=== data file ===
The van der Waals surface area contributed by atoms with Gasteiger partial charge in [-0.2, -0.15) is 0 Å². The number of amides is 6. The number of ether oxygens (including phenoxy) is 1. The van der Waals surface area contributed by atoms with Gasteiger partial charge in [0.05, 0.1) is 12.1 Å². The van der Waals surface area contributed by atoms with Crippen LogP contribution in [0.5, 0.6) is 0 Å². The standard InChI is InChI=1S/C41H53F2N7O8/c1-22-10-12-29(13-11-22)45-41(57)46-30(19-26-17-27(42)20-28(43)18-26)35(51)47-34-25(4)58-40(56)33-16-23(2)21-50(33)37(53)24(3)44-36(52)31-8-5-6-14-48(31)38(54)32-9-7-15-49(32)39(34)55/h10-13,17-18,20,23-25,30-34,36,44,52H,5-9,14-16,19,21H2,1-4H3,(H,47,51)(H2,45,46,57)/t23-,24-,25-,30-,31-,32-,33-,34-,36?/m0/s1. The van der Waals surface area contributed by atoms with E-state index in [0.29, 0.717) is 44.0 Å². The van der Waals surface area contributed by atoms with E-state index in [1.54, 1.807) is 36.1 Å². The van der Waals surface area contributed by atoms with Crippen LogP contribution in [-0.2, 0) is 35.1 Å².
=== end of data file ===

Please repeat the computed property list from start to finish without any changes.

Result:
The van der Waals surface area contributed by atoms with Gasteiger partial charge in [-0.2, -0.15) is 0 Å². The number of amides is 6. The number of ether oxygens (including phenoxy) is 1. The van der Waals surface area contributed by atoms with Gasteiger partial charge in [0.05, 0.1) is 12.1 Å². The van der Waals surface area contributed by atoms with Crippen LogP contribution in [0.5, 0.6) is 0 Å². The standard InChI is InChI=1S/C41H53F2N7O8/c1-22-10-12-29(13-11-22)45-41(57)46-30(19-26-17-27(42)20-28(43)18-26)35(51)47-34-25(4)58-40(56)33-16-23(2)21-50(33)37(53)24(3)44-36(52)31-8-5-6-14-48(31)38(54)32-9-7-15-49(32)39(34)55/h10-13,17-18,20,23-25,30-34,36,44,52H,5-9,14-16,19,21H2,1-4H3,(H,47,51)(H2,45,46,57)/t23-,24-,25-,30-,31-,32-,33-,34-,36?/m0/s1. The van der Waals surface area contributed by atoms with E-state index in [0.29, 0.717) is 44.0 Å². The van der Waals surface area contributed by atoms with E-state index in [1.54, 1.807) is 36.1 Å². The van der Waals surface area contributed by atoms with Crippen LogP contribution in [-0.2, 0) is 35.1 Å².